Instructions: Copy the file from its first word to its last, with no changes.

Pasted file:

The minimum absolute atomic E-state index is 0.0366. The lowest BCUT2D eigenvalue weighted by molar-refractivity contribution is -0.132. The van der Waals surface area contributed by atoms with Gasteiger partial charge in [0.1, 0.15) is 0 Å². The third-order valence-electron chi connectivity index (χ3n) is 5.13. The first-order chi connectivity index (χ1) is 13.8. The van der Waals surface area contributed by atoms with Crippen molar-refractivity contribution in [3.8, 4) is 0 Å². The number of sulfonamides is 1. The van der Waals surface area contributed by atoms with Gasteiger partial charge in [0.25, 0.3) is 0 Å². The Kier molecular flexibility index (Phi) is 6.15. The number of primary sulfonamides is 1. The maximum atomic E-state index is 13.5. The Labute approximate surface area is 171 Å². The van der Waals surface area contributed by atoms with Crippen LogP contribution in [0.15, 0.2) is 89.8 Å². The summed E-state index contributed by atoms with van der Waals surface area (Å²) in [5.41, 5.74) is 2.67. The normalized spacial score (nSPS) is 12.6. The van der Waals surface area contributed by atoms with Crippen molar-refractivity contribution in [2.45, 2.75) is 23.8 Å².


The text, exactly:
The minimum absolute atomic E-state index is 0.0366. The lowest BCUT2D eigenvalue weighted by molar-refractivity contribution is -0.132. The van der Waals surface area contributed by atoms with Gasteiger partial charge in [0.1, 0.15) is 0 Å². The third-order valence-electron chi connectivity index (χ3n) is 5.13. The first-order chi connectivity index (χ1) is 13.8. The van der Waals surface area contributed by atoms with Crippen molar-refractivity contribution in [3.8, 4) is 0 Å². The number of sulfonamides is 1. The van der Waals surface area contributed by atoms with Gasteiger partial charge in [0.25, 0.3) is 0 Å². The Kier molecular flexibility index (Phi) is 6.15. The number of primary sulfonamides is 1. The maximum atomic E-state index is 13.5. The Labute approximate surface area is 171 Å². The van der Waals surface area contributed by atoms with Crippen LogP contribution in [0.15, 0.2) is 89.8 Å². The summed E-state index contributed by atoms with van der Waals surface area (Å²) in [5.41, 5.74) is 2.67. The normalized spacial score (nSPS) is 12.6. The van der Waals surface area contributed by atoms with Crippen molar-refractivity contribution in [2.45, 2.75) is 23.8 Å².